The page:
Zaporizhzhia missile strike injures five, damages infrastructure
Five people were injured on the outskirts of Zaporizhzhia as the result of a Russian missile attack that also damaged five homes and a unit of infrastructure on Sept. 30, according to the regional military administration.
Suspilne journalists in the city heard two explosions at 10:20 a.m.
Zaporizhzhia Oblast Governor Yuriy Malashko said the two strikes were delivered between 10:06 and 10:20 a.m., targeting the Matviivka community.
Authorities have yet to disclose the types of missiles that were used, but the strikes were conducted during a ballistic missiles alert.
Only one of the victims was hospitalized and the rest declined, after receiving medical aid.
Romania investigates another possible airspace violation by Russia
Romania is investigating whether Russia violated its airspace again during its latest attack on Ukraine on the night of Sept. 29-30, Romania's Digi24 news site reported, citing the country's Defense Ministry.
The ministry reported that, as Russia attacked Ukraine's ports on the Danube River, air alert sirens were activated in the nearby Romanian cities of Tulcea and Galati as radar systems detected an unsanctioned object heading towards the latter in Romania's airspace.
Residents said they saw something fall from the sky and heard the sounds of low-flying military jets.
Local authorities are still looking for evidence of an attack.
This isn't the first time Russian attacks on the Danube ports violated Romania's territory. Romania's Foreign Ministry summoned the head of the Russian mission in the country to answer how Russian drone debris ended up in Romanian territory on Sept. 9.
Romania has introduced new security measures to protect the civilian population near the Danube River.
Russian attack damages infrastructure in Vinnytsia Oblast
An attack on Vinnystia Oblast on the night of Sept. 30 damaged an infrastructure facility in the region, Oblast Governor Serhii Borzov reported via Telegram.
The governor announced an aerial alert at around 1:10 a.m. local time. Less than an hour later, he reported the strike.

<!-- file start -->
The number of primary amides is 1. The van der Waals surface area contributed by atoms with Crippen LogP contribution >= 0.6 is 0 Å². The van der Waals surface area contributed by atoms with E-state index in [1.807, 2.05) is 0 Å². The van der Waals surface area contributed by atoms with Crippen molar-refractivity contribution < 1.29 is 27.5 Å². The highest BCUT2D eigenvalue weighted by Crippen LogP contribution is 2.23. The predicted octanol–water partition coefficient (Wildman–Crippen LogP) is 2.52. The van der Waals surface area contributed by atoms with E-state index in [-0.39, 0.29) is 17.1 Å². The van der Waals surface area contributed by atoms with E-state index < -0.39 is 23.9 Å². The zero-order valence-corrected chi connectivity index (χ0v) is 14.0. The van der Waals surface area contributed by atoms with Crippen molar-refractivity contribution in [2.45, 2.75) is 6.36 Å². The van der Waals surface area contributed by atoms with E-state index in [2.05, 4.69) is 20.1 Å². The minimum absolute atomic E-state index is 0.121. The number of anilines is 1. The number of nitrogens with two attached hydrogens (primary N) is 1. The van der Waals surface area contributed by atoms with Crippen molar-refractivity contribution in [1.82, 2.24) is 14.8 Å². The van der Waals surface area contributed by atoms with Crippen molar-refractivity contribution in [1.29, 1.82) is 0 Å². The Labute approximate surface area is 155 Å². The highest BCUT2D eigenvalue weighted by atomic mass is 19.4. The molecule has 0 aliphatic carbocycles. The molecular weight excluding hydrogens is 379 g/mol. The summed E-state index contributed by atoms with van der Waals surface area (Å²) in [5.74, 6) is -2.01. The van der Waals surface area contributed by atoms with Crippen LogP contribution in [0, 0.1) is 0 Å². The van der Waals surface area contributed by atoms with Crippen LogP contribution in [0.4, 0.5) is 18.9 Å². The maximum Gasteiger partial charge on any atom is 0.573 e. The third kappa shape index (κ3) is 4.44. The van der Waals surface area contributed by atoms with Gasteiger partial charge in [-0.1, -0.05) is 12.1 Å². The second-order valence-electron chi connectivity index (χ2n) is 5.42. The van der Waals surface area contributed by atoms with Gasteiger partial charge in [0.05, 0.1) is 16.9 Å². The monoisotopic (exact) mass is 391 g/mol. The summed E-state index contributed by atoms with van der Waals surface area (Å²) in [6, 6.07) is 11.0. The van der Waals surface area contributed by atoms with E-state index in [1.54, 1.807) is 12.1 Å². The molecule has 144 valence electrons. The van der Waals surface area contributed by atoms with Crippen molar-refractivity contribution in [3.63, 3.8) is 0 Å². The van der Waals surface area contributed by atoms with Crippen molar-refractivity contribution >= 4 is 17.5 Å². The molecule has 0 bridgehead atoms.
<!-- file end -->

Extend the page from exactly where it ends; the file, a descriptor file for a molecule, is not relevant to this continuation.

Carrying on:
"Unfortunately, there was a hit to an infrastructure facility in Vinnytsia Oblast.
We are working," Borzov said.
At 2:24 a.m., Borzov announced that the aerial alert had been lifted.
No further casualties or information about the damage's extent has been reported.
Ukraine shot down 30 drones in overnight attack
Ukrainian air defense shot down 30 Shahed drones used to attack the southern regions overnight on Sept. 30, the southern command of the country's armed forces reported.
The military said that most of the drones targeted Vinnytsia Oblast, where 20 of them were destroyed. Some are believed to have gotten through, striking infrastructure and causing a fire in Vinnytsia Oblast's Kalynivka community.
Local authorities prepared to evacuate civilians away from the fire, but this was unnecessary.
According to the armed forces, six Shaheds were shot down in Odesa Oblast and four in Mykolaiv Oblast.
Russia is expected to repeat last year's barrage of Ukraine's infrastructure ahead of the arrival of colder weather.
Romania moves air defense systems to the border with Ukraine
Romania is moving its air defense systems closer to its border with Ukraine, Reuters reported on Sept. 29.
According to Reuters, additional measures include deploying four U.S. F-16 jets and an expanded no-fly zone.
Since early September, the impact of Russian attacks against Ukrainian ports on the Danube River, which forms part of the border between Ukraine and Romania, began to spill over into Romanian territory.
Debris from Russian attack drones have been found in Romania at least three times, Dan Neculăescu, the country's ambassador to NATO, said on Sept. 13.
While Russian drones are not intentionally targeting Romania, the situation is still "unacceptable," Romanian President Klaus Iohannis said on Sept. 21.
Despite Russia's claims that it does not intend to attack Romania, Iohannis acknowledged the Romanian residents who live near the Danube River and border with Ukraine "are scared."
Romania has built shelters to protect the civilian population near the Danube River in case of falling debris.